In this benchmark the good old NTFS-3G driver came out as the winner! Not by a big margin, but still. More noticeable are the difference in system CPU time where the new kernel driver uses up almost twice the CPU time.

I will repeat the test to make sure there is no mistake. However, it looks like the NTFS-3G driver is the better choice for read-heavy workloads on conventional disks.

Write Speed Test

I have not done any write speed tests and probably never will. What’s the point in using a closed-source, proprietary file system for storage?

Using the New NTFS3 Driver

First of all you need kernel release 5.15 or newer. Depending on the distribution, NTFS3 may not be available in the first version(s) of that release. Under Manjaro Linux you need version 5.15.2 or newer. Check to see if NTFS3 is installed using:

[ -d "/lib/modules/$(uname -r)/kernel/fs/ntfs3" ] && echo "NTFS3 is here"

Once you verified that the new NTFS3 driver is available, you need to tell the system to use it. You have to do that manually for now, at least under Manjaro (see also the Arch Linux wiki).

Search the /etc/fstab file for NTFS entries:

$ grep -i ntfs /etc/fstab
/dev/disk/by-partlabel/wdbook /media/heiko/wdbook 	ntfs-3g  noauto,rw,user,nls=utf8,uid=1000,gid=1000,dmask=027,fmask=137,nofail,windows_names,locale=en_US.utf8  0 0

My fstab file holds only one entry for an external WDbook drive. In this case I’m using the “old” NTFS-3G driver as specified by -t ntfs-3g.

To enable the NTFS3 kernel driver, you need to edit your /etc/fstab file (as root user). But first make a backup of the file, for example like that:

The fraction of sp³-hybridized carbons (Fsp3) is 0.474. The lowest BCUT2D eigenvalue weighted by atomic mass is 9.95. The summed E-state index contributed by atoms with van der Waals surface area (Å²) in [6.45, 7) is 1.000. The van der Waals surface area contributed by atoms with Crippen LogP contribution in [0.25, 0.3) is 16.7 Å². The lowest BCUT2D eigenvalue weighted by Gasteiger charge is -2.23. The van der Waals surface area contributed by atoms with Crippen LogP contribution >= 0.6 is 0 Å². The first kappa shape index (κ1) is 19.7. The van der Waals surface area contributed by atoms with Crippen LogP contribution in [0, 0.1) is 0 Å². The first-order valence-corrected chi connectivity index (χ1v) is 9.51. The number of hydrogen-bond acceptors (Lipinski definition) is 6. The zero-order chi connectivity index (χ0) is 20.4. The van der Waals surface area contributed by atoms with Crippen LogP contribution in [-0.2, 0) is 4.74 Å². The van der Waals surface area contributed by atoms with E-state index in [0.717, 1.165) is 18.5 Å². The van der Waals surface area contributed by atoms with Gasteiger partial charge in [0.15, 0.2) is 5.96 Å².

sudo cp /etc/fstab /etc/fstab-${EPOCHSECONDS}

The above command produces a backup file with a unique number that can be easily sorted. Hint: the bottom of the list produced with ls -l /etc/fstab* will be the latest copy you created.

Before you change the driver in the /etc/fstab, test your mount options by mounting the drive or partition manually:

  1. If the drive is mounted, unmount using umount /dev/device_file, for example: umount /dev/disk/by-partlabel/wdbook
  1. Now manually mount the drive with the modified mount command. In my example that would be:
$ sudo mount -t ntfs3 -o rw,iocharset=utf8,uid=1000,gid=1000,dmask=027,fmask=137 /dev/disk/by-partlabel/wdbook /media/heiko/wdbook

Note the -t ntfs3 -o … command line options used with mount. Also note the change from nls=utf8 to iocharset=utf8. Some options like locale=en_US.utf8 are no longer available. Check out the syntax and options for the new NTFS3 driver.

  1. Check that everything works as you expect. In particular, pay attention to the file permissions. The example above mounts the drive with user ID and group ID set to 1000. This is typically your user ID, if you are the primary or only user of the Linux machine (use the id command to find out).
    Setting the uid/gid allows you to edit/change/delete the content on that drive. My dmask and fmask entries specify sensible permissions for folders and files you are going to create – see here for a good explanation. Change them to fit your needs. If you don’t specify them, the process that creates the files or directories determines the permissions.
  1. When done checking, unmount the drive (see above) and edit the /etc/fstab file. In my example I change the entry to:
/dev/disk/by-partlabel/wdbook /media/heiko/wdbook 	ntfs3  noauto,rw,user,iocharset=utf8,uid=1000,gid=1000,dmask=027,fmask=137,nofail  0 0

The above entry prevents the system from auto-mounting the drive on startup or when connecting it to a USB port. It allows the user (me) to manually mount the drive when needed.